“Good boy,” I said soothingly. “Keep it up, that’s a good fellow.” The horse’s ears pricked slightly, but he kept his head down, stepping carefully.
“Slewfoot?” I said. “How’s that?”
The horse had no name at the moment—or rather he did, but I didn’t know what it was. The man from whom Jamie had bought him had called him by a German word that Jamie said was not at all suitable for a lady’s horse. When I had asked him to translate the word, he had merely compressed his lips and looked Scottish, from which I deduced that it must be pretty bad. I had meant to ask old Mrs. Mueller what it meant, but had forgotten, in the haste of leaving.
In any case, Jamie’s theory was that the horse would reveal his true—or at least speakable—name in the course of time, and so we were all watching the animal, in hopes of discerning its character. On the basis of a trial ride, Ian had suggested Coney, but Jamie had merely shaken his head and said, no, that wasn’t it.
“Twinkletoes?” I suggested. “Lightfoot? Damn!”
The horse had come to a full stop, for obvious reasons. A small freshet gurgled merrily down the hill, bounding from rock to rock with g*y abandon. It was beautiful, the rushing water clear as crystal over dark rock and green leaves. Unfortunately, it was also bounding over the remains of the trail, which, unequal to the force of events, had slithered off the face of the hill into the valley below.
I sat still, dripping. There wasn’t any way around. The hill rose nearly perpendicularly on my right, shrubs and saplings poking out of a cracked rock face, and declined so precipitously to the left that going down would have amounted to suicide. Swearing under my breath, I backed the nameless horse and turned around.
If it hadn’t been for the flooded creek, I would have gone back to the Muellers and let Jamie and Ian fend for themselves a bit longer. As it was, I had no choice; it was find another way home or stay here and drown.
Wearily, we retraced our slogging steps. Less than a quarter-mile from the washout, though, I found a spot where the hillside fell away into a small saddle, a depression between two “horns” of granite. Such formations were common; there was a big one on a nearby mountain, which had gained it the name of Devil’s Peak. If I could cross the saddle to the other side of the hill, and pick my way along it, I would in time come back to the trail where it crossed the ridge to the south.
From the saddle I had a momentary clear view of the foothills, and the blue hollow of the valley beyond. On the other side, though, clouds hid the tops of the mountains, black with rain, suffused with an occasional flicker of hidden lightning.
The wind had dropped, now that the leading edge of the storm had passed. The rain was coming down even more heavily, if such a thing was possible, and I stopped long enough to pry my cold fingers off the reins and put up the hood of my cloak.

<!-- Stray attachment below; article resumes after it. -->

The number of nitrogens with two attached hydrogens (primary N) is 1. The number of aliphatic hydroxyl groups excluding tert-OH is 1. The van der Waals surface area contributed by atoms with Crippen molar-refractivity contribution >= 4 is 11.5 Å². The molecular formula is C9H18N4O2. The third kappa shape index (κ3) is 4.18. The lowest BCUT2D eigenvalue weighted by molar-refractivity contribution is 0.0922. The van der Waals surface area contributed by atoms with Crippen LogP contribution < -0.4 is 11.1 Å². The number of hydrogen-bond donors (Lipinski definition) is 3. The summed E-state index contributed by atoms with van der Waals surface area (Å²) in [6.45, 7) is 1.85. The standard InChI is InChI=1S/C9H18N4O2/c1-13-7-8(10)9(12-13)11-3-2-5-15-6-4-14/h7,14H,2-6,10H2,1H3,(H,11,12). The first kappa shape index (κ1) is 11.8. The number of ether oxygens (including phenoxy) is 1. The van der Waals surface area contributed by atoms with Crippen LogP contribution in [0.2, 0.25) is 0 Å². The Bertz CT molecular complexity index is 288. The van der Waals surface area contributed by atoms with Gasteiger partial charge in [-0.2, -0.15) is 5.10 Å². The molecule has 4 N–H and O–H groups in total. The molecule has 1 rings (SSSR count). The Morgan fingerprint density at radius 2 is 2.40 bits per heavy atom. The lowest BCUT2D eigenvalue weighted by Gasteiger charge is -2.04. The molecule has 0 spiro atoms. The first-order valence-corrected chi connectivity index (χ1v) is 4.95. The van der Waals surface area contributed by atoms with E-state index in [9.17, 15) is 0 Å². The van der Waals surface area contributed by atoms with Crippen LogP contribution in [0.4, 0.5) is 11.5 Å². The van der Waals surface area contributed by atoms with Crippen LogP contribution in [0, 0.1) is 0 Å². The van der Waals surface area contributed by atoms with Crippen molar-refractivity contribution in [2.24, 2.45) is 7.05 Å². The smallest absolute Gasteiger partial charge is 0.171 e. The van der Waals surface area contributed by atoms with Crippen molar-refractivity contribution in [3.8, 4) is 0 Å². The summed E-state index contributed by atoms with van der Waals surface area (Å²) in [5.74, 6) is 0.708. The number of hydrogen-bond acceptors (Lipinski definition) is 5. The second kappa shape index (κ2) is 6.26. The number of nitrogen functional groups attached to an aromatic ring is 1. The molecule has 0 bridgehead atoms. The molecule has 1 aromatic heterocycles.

The footing on this side of the hill was fair, the ground being rocky but not too steep. We picked our way through small groves of red-berried mountain ash and larger stands of oak. I noted the location of a huge blackberry bramble for future reference, but didn’t stop. I would be lucky to get home by dark as it was.
To distract myself from the cold trickles running down my neck, I began an mental inventory of the pantry. What could I make for dinner, once I arrived?
Something quick, I thought, shivering, and something hot. Stew would take too long; so would soup. If there was squirrel or rabbit, we might have it fried, rolled in egg and cornmeal batter. Or if not that, perhaps brose with a little bacon for flavoring, and a couple of scrambled eggs with green onions.
I ducked, wincing. Despite the hood and the thickness of my hair, the raindrops were beating on my scalp like hail pellets.
Then I realized that they were hail pellets. Tiny white spheres pinged off the horse’s back, and rattled through the oak leaves. Within seconds, the pellets were bigger, the size of marbles, and the hail had grown heavy enough that its popping sounded like machine-gun fire on the wet mats of leaves in the clearings.
The horse flung up its head, shaking its mane vigorously in an effort to escape the stinging pellets. Hastily, I reined in and guided it into the semi-shelter of a huge chestnut tree. Underneath, it was noisy, but the hail slid off the thick canopy of leaves, leaving us protected.
“Right,” I said. With some difficulty, I pried one hand off the reins and gave the horse a reassuring pat. “Easy, then. We’ll be all right, as long as we don’t get struck by lightning.”
Evidently this statement had jogged someone’s memory; a silent fork of dazzling light split the black sky beyond Roan Mountain. A few moments later, the dull rumble of thunder came booming up the hollow, drowning out the rasp of hail on the leaves overhead.
Sheet lightning shimmered far away, across the mountains. Then more bolts, sizzling across the sky, each succeeded by a louder roll of thunder. The hailstorm passed, and the rain resumed, pelting down as hard as ever. The valley below disappeared in cloud and mist, but the lightning lit the stark mountain ridges like bones on an X ray.
“One hippopotamus, two hippopotamus, three hippopotamus, four hippopot—” BWOOOM! The horse jerked its head and stamped nervously.
“I know just how you feel,” I told it, peering down the valley. “Steady, though, steady.” There it went again, a flash that lit the dark ridge and left the silhouette of the horse’s pricked ears imprinted on my retinas.
“One hippopotamus, two hippo—” I could have sworn the ground shook. The horse let out a high-pitched scream and reared against my pull on the reins, hooves thrashing in the leaves. The air reeked of ozone.